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Intro to Computer Science Gives Students the Freedom to Struggle

In our Upper School introduction to computer science classes, students learn the basics of Processing, a programming language similar to Java. But more than that specific language, they learn the developer mindset; a way of thinking that welcomes struggle as part of the process. Students tackle open-ended challenges without a prescribed path to follow, working at their own pace and in their own style. For the final assignment of the quarter, teacher Mr. Alan Kraut gives his students the freedom to design and build their own programs.

What is Processing?

Processing is open source software often used by schools and self-taught students. Designed as a first programming language, it is geared toward creating visual, interactive media. Because of its similarity to Java, a language used by professional developers worldwide, it is a true building block for learning more complex languages.
“The difference between two programming languages is often smaller than the difference between English and French. Learning your first language is much harder than learning the second and once you understand patterns and have a reference point, you can use that knowledge to more quickly learn the next.” — Mr. Kraut
Photo of a screen with programming software.
A look at Processing's interface.

Fundamentals of Programming for Every Ability Level

The goal of this course is to teach students the basics of programming with an overall understanding of computer logic and capabilities. This class also prepares students for success in the advanced placement program for those who are interested in pursuing computer science further. They learn:
  • Variables and conditionals: elements of procedural logic, “if this, then this” thinking
  • Methods: organizational techniques for more efficient processes
  • Arrays: aggregate data structures that are designed to store groups of items — these are like variables that can hold hundreds of thousands of numbers
Although every student in class learns the same concepts, Mr. Kraut emphasizes choice in every assignment. This is critical to successfully teach a class in which some students are learning to code for the first time and others have been building programs on their own for years.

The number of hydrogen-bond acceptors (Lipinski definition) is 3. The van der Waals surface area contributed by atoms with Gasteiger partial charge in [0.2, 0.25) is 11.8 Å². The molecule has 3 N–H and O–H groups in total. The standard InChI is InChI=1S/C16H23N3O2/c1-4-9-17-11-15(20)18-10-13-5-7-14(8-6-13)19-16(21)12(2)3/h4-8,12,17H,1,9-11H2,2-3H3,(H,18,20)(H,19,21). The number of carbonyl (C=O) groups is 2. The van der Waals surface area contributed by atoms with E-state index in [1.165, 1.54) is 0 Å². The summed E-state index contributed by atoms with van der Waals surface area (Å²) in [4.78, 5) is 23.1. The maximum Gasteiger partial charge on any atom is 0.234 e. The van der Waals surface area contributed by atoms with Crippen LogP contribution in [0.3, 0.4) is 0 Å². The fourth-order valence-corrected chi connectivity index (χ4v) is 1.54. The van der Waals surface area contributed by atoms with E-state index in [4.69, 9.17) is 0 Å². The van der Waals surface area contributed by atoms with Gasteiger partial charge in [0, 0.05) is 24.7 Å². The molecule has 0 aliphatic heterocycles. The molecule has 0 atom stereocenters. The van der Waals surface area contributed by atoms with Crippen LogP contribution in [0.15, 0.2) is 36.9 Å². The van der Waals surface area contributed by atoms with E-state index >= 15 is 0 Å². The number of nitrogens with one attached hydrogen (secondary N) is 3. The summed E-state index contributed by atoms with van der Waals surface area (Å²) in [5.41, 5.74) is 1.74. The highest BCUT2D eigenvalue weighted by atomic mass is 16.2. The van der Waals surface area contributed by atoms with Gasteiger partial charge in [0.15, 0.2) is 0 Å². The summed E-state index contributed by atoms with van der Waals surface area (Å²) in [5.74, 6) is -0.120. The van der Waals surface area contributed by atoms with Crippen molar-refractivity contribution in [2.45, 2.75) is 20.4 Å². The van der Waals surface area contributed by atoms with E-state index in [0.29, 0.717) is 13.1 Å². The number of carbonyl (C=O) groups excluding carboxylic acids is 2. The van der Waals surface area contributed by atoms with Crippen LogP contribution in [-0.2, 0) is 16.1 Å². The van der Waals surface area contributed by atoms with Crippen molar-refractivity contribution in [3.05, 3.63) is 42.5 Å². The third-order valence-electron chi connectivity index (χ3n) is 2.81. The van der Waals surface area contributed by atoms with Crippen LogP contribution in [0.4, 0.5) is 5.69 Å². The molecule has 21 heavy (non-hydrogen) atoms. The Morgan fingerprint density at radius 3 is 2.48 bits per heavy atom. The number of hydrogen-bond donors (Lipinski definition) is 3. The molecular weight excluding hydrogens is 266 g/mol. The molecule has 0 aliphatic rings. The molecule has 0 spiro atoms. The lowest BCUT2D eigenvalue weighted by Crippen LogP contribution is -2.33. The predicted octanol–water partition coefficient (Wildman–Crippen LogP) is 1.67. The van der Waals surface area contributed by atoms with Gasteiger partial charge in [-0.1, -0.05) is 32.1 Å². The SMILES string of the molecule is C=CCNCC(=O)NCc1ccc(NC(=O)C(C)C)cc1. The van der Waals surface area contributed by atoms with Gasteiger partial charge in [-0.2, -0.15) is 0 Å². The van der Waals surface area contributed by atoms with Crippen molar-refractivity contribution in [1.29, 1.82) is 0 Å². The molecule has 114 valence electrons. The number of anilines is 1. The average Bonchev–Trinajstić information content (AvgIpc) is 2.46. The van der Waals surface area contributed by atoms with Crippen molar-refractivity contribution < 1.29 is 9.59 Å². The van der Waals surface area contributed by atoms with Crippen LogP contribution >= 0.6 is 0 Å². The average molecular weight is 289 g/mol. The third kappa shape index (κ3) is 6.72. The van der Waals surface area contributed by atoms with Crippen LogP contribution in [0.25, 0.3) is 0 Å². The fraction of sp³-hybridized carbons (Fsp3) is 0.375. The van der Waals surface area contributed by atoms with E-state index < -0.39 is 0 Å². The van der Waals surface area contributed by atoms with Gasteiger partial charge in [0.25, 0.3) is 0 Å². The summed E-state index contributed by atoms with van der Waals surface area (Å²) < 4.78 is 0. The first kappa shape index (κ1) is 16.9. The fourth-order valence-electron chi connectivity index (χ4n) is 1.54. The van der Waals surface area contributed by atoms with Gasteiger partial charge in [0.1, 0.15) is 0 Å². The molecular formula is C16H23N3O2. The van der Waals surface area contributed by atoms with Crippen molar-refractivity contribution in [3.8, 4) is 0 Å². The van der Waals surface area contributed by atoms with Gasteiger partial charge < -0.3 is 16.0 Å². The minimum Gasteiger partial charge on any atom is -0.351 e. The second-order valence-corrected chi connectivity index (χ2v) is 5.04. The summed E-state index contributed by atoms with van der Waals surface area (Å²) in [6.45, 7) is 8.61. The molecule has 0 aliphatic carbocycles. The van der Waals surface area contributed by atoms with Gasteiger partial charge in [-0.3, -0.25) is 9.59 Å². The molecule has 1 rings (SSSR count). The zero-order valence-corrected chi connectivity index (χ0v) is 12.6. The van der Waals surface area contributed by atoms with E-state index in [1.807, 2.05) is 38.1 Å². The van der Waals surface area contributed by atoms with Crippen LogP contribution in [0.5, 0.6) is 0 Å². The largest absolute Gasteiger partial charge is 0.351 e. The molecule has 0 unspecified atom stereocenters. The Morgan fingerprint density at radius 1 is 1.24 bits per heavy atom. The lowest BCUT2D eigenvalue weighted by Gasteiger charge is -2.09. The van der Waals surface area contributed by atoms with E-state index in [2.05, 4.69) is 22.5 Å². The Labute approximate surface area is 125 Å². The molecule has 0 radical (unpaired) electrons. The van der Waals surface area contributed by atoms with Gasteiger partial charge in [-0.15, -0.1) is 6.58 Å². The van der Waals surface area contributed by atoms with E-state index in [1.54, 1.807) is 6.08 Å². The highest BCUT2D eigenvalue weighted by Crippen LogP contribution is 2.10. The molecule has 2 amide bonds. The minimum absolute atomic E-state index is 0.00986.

“Even for our normal problem sets, I give students a number of different options to choose from. They can choose to work on a bunch of easier problems or a few harder problems. It’s really about what’s right for them and what they are interested in. It gives them the ability to learn the same things, but in ways that match their style and where they are coming from.” — Mr. Kraut
Severn School students working on computers.
Students can work on their own laptops or use lab computers to complete their projects.

Putting It All Together

For the final project of the quarter, students synthesize everything they’ve learned thus far and build a program of their choosing. This can be anything from a game to an interactive graphic. And although students have complete freedom in what they choose to create, Mr. Kraut requires a detailed proposal prior to the project start. Proposals include:
  • A description of what the deliverable will look like
  • Strategies to scale back if the concept is too difficult
  • Strategies to augment if the concept is too easy
  • Beginning, intermediate and final steps for accomplishing the work
Mr. Kraut reviews every proposal and makes suggestions as needed based on each student’s submitted strategies. In this way, he acts as facilitator during the learning process — students develop their own ideas and methods for improving them. It is expected that students struggle through each of these steps. There are no guarantees that their ideas will work. Missteps are a given as they code their designs and each step has an effect on the next.
“This kind of work demonstrates the higher levels of thinking in Bloom's Taxonomy. We are always creating new things; there is very little memorization. It’s all about how fluidly students can use the tools we are learning and how well can they come up with solutions to new problems. That’s something I tell them at the beginning of the class. It’s going to be a struggle, that is just part of programming.”— Mr. Kraut
Student programming on a computer with a sketch to the side.
Students build their programs with sketches and notes nearby for reference.

Collaboration Fosters Innovation

Mr. Kraut’s students have about six class days to develop their programs, with a final day to talk to each other about their work. They talk about the steps they followed, how to program a particular sequence or how to manipulate a piece of code to get the desired outcome. Not only do our students challenge themselves through these projects, they learn from one another.
Two students programming on a computer.
These projects require an iterative process, checking to see if each step works before moving to the next.
Although there are best practices to follow, there is no single, correct way to complete these projects. Our students share their ideas in much the same way that developers do in the professional world today. In any industry, collaboration moves innovation forward — our students are learning just how powerful this type of cooperation can be.
Student programming on a computer with a sketch to the side.
Collaboration isn’t reserved just for the last day of class, students help each other throughout the entire process.


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    • Students work together to help troubleshoot a project.

Lower School

Preschool-Grade 5
Chesapeake Campus
1185 Baltimore Annapolis Blvd
Arnold, MD 21012

Middle/Upper School

Grade 6-12
Teel Campus
Severna Park, MD 21146